Buying a home may be one of the most important decisions you make, and will likely be the single biggest expense in your life.
To that end, we recommend asking yourself these 10 important questions before you sign on the dotted line and officially become a homeowner — whether it’s your first time, or you have already closed on a property before.
What’s My Budget?
This is the most important question to ask yourself before even beginning the home-buying process. Determining your budget should not, however, be based only on the price of the property. Mortgage payments will not be the only expense you are responsible for: there will be taxes, utilities, maintenance and repair, and other expenses like, in some cases, homeowner association fees.
As Lindsay Martinez, owner and financial planner at Xennial Planning, told us, “be realistic.” Do your due diligence beforehand, so you are not surprised when those expenses are due.
Am I Ready to Buy a Home?
“Don’t buy a home in the heat of the moment that you haven’t planned for, because you could put yourself in a financial bind,” says Travis Gatzemeier, a certified financial planner at Kinetix Financial Planning. That’s one of the most common mistakes he’s seen clients and friends make, Gatzemeier says.
Many people are drawn to thinking it’s a good time to buy a home because of the current low interest rates, or societal pressure due to their age.
Avoid this mindset, he says, and ask yourself if you can reasonably afford a house.
“Do not buy a home just because you think interest rates are low and people are telling you it’s a good time,” he warns. “People think if you’re renting, you’re throwing away money. But that’s not necessarily the case.”
You should buy only when you have the financial means to do so. And the first thing you should be aware of is that you will need a sizable down payment.
Where Is My Down Payment Coming From?
“If you have to take money out of your savings earmarked for another savings, or you don’t have your emergency fund fully funded to put a down payment on a home, it’s probably not the best time to buy,” Gatzemeier says.
Instead, he recommends that you keep a liquid savings account just for the purpose of making a down payment. If you are saving for something else as well — something happening within the next five years — you can keep that money separated completely in its own savings account.
Am I Buying a Home Because I Think It’s an Investment?
“A lot of people talk themselves into buying a home because it will appreciate in value. If that’s your thought process, you’re putting yourself behind due to hidden costs,” Gatzemeier says.
It’s true that in most cases, if you bought a house decades ago it would be worth more today. But that’s a reductive way of looking at the costs and financial rewards of homeownership, Gatzemeier says: “The value may appreciate, but you’re still putting money into it.”
In other words, buying property is not the only way to make your money grow.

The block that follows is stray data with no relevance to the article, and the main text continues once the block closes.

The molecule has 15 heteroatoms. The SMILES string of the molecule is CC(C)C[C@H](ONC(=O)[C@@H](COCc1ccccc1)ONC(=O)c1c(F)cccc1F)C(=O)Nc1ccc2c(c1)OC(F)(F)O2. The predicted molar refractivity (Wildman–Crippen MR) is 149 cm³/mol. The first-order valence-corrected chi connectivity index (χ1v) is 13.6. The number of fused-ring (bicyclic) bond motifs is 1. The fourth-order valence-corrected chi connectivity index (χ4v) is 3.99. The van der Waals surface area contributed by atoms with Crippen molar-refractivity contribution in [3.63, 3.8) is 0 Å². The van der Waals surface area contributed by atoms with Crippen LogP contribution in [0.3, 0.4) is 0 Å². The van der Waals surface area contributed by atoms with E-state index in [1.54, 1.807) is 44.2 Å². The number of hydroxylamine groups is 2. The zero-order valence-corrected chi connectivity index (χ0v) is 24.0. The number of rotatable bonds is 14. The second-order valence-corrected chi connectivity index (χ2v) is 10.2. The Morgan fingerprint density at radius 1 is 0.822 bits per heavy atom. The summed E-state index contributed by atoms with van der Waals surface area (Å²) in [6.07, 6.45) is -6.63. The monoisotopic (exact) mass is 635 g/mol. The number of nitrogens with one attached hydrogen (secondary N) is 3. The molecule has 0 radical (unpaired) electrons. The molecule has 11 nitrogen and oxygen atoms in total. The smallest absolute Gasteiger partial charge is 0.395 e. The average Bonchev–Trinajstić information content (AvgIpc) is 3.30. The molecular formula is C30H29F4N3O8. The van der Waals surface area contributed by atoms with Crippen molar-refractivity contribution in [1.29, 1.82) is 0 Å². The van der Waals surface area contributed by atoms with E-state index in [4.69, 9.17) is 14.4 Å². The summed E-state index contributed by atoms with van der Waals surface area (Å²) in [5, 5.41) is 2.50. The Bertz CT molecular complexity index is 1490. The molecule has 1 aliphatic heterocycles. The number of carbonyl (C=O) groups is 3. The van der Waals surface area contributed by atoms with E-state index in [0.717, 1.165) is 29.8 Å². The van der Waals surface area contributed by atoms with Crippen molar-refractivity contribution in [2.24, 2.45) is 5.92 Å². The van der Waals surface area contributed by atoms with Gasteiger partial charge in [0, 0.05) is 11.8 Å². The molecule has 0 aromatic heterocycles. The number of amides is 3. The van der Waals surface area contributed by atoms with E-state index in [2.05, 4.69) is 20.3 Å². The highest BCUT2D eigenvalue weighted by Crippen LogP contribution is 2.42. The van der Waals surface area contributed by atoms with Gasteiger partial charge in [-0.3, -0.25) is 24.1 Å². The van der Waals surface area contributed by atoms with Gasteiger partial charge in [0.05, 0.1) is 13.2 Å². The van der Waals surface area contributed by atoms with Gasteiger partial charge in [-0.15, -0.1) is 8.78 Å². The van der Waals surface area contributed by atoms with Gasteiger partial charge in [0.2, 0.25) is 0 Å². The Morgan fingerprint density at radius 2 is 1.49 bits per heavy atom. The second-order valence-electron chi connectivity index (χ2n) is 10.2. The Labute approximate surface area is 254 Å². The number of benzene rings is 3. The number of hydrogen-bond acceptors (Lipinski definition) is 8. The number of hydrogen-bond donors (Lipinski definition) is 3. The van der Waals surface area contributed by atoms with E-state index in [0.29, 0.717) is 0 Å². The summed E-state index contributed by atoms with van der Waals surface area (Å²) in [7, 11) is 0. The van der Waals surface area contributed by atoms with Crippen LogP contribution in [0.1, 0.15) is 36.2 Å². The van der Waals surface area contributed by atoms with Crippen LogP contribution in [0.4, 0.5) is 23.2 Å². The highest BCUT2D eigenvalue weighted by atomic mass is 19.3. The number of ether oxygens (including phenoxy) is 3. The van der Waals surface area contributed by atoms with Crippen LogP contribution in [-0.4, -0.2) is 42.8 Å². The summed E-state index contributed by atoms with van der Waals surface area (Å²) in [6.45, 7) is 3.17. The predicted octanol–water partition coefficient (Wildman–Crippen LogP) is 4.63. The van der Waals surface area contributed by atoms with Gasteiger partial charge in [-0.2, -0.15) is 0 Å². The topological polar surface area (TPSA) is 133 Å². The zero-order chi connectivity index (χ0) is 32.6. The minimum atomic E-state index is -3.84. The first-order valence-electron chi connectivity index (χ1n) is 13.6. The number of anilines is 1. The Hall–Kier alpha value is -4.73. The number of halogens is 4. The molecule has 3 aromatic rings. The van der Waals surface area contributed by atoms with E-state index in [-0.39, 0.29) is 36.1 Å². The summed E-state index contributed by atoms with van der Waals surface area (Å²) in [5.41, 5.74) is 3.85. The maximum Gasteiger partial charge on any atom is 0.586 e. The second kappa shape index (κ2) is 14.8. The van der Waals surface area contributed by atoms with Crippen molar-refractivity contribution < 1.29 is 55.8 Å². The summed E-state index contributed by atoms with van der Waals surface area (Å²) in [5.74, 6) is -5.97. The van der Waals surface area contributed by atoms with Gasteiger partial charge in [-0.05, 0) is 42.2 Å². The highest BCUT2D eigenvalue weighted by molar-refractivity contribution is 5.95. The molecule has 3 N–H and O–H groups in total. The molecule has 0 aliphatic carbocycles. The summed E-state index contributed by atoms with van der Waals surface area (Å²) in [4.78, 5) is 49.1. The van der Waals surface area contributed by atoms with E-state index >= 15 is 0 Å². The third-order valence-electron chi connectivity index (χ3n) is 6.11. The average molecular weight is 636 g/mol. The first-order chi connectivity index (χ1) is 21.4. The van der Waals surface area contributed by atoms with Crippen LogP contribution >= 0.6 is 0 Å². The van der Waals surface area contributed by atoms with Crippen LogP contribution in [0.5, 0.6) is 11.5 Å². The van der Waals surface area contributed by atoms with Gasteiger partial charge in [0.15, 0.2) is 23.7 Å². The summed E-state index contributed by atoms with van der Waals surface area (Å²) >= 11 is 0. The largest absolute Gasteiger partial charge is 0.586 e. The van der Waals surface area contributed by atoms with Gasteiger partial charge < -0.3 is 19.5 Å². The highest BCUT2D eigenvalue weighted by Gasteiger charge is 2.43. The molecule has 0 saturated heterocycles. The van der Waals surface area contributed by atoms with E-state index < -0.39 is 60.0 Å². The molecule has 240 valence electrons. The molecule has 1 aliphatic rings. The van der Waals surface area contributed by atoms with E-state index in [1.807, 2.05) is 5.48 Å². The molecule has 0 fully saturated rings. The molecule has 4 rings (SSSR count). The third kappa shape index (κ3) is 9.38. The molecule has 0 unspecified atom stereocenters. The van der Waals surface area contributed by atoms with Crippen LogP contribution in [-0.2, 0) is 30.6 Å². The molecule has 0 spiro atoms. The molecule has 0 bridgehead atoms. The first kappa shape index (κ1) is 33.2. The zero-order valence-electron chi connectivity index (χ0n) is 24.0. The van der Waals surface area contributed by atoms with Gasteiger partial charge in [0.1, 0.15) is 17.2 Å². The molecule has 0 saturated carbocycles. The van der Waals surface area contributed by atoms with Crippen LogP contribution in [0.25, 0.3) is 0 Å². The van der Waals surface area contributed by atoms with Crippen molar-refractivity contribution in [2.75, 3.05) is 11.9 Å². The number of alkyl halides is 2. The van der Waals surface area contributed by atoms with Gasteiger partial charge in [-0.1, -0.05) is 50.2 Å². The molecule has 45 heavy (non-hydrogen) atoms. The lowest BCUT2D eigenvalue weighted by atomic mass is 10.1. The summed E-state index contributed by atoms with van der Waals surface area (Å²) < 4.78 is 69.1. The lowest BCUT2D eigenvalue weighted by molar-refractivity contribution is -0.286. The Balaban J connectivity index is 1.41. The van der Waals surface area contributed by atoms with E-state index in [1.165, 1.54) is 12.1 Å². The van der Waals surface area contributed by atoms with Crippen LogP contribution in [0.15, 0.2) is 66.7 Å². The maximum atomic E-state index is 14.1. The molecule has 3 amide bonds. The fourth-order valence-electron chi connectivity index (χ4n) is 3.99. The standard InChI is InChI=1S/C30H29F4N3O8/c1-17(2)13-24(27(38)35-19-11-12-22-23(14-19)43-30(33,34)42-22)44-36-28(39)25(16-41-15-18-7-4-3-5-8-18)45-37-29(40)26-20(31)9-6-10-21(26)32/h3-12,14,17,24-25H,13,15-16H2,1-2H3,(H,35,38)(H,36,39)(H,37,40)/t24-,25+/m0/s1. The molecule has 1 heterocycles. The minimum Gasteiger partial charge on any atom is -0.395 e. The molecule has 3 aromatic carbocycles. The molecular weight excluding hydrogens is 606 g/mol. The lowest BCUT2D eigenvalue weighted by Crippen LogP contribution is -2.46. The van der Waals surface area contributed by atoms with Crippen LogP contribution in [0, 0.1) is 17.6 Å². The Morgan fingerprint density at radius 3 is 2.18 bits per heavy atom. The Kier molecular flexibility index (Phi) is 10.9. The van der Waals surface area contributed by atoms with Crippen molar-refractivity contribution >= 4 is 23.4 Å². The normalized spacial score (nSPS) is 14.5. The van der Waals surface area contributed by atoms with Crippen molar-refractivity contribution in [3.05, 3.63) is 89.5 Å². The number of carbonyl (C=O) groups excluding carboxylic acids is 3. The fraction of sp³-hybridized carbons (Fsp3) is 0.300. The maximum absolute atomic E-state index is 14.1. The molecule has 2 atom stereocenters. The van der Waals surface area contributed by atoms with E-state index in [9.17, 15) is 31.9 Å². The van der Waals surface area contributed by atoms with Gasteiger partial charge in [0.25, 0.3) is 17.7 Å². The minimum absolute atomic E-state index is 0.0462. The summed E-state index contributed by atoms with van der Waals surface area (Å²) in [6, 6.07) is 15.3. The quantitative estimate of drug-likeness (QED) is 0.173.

If you’ve determined that buying a house is financially within your means and you are ready to do so, we recommend asking your broker or seller the following questions to get a better sense of the neighborhood and potential added costs.
Don’t overlook the importance of a good school district, even if you don’t have kids. It will add to the resale value.
Are There any HOA Fees Associated With the Property?
HOA fees, or homeowners association fees, are often part of the cost of living in some types of communities, such as condominiums or townhouses. They can cover utilities such as water, gas, and electricity, and even gardening and snow removal.
You will have to pay them as long as you live in a community that charges them, and you can be penalized for not paying. Ask your real estate agent ahead of time if the property comes with those fees and whether they might be raised — for example because the community is adding improvements to common areas — so that you can prepare your monthly budget accordingly, or walk away if the fees put an otherwise affordable purchase out of your reach.
What Is the Maximum Amount the Lender Says I Can Afford?
Just because the lender giving you a mortgage says that you can afford a given amount doesn’t mean you really want to go for that figure.
Gatzemeier cautions that if you’re buying a home at the maximum amount the lender says you can afford, you are likely setting yourself up to be in a tricky financial situation.
“It’s not necessarily the amount that’s going to work within your cash flow,” he says. Instead, calculate what you can comfortably afford, including costs such as utilities, taxes and HOA fees that the lender might not factor in — but you should.
What Are the Property Taxes?
Knowing what the property taxes are will help you assess what you reasonably can afford. You should also find out whether there are property tax abatements in effect, and how long they will last. Abatements can reduce your tax burden significantly, but be aware that taxes may jump once the abatement period ends.
What Are the Schools Like?
Even if you don’t have kids, it’s important to look at the schools because the next buyer may have kids — and this could be a major selling point later on.
“Good schools around the home help keep up the value, and you want the home to maintain its value,” says Gatzemeier.
Are There Any Renovations Needed?
Does the house need a new roof? If it has appliances, do any of them need replacing?
Ask about these potential costs before you close, as you may need to incorporate them into your budget and overall financial plan.
How Much Are the Closing Costs?
In addition to the down payment, expect to pay closing costs such as taxes, origination fees and administrative fees when you eventually close on the house. You may be able to negotiate with the seller as to who pays what share of the costs, but you should know before the closing what the costs associated with it will be.